A Malaysian Bet Made 8 Years Ago Killed Goldman Sachs Profit this Year


The 1MDB legal charge and higher expenses caused Goldman’s annual profit to fall 19% even as revenue held steady.

Eight years ago, Goldman Sachs Group Inc. bankers sold bonds on behalf of a little-known Malaysian investment fund. On Wednesday, the fallout from that deal wiped out about 13% of the bank’s 2019 profits and darkened otherwise strong results. Goldman socked away an extra $1.1 billion late last year to help pay for an expected settlement with regulators, who allege the bank overlooked signs of corruption at the Malaysian fund, known as 1MDB, in pursuit of fees.

The Wall Street Journal previously reported that Goldman is negotiating to pay the U.S. Justice Department a fine of about $2 billion and plead guilty to violating anti-bribery laws.

The legal reserves pushed Goldman’s return on equity a closely watched measure of shareholder value to 10% for the year, the worst among big banks that have reported financial results so far. Costs also rose as Goldman spends heavily on new initiatives, such as consumer banking and wealth management.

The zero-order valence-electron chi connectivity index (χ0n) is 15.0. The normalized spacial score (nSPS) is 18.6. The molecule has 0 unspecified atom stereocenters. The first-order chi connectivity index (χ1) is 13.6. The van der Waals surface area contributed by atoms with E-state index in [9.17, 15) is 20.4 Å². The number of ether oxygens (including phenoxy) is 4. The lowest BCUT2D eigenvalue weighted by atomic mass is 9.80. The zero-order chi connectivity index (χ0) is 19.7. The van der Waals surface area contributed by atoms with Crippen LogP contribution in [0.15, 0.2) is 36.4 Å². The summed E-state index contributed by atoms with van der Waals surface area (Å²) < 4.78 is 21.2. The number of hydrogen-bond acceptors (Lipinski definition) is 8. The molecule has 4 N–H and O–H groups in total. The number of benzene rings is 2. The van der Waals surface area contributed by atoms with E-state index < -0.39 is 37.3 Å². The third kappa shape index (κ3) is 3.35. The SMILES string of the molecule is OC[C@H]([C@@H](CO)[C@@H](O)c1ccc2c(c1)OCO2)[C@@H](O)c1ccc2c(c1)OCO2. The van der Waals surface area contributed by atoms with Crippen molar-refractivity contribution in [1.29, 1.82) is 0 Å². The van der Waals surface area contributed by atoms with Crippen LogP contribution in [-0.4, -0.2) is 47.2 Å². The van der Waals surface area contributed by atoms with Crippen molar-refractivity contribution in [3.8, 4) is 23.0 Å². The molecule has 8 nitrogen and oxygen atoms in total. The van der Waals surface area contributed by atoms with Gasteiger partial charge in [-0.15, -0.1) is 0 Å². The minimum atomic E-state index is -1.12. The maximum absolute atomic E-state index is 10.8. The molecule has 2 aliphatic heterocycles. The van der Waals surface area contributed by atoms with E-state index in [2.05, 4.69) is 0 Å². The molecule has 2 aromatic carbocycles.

The result: Goldman’s annual profit fell 19% even as revenue held steady.

Goldman has not attained the boost from consumer spending and borrowing seen by other companies such as JPMorgan Chase. and other big Main Street banks. It remains more dependent on traditional Wall Street operations of deal making and securities trading, which held up well in the quarter but where growth is harder to come by.

In the fourth quarter, Goldman’s investment bankers posted their second-best quarter ever and its struggling bond-trading arm showed signs of life. But both were overshadowed by the 1MDB legal charge and higher expenses. Goldman fourth-quarter profit fell 24% to $1.92 billion, even as revenue rose to $9.96 billion.

A year into the job, Mr. Solomon and his lieutenants are moving quickly—and is spending heavily to attempt to reshape its existing businesses and add new ones they hope will allow Goldman to better compete with more balanced rivals and weather tough markets. They bought a wealth manager, launched a credit card with Apple Inc., are raising new private investment funds and are building a corporate cash-management business.

Those moves are expensive. They also require a delicate balance of investing for growth without choking off existing businesses or irking the companies rainmakers. Chief Financial Officer Stephen Scherr said Wednesday that the firm had cut bonuses in some divisions to fund new businesses such as consumer banking.

Goldman’s shares are up about 20% since October but still trade at a discount to bigger rivals like JPMorgan and Bank of America Corp. 

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Economics, Finance and Investing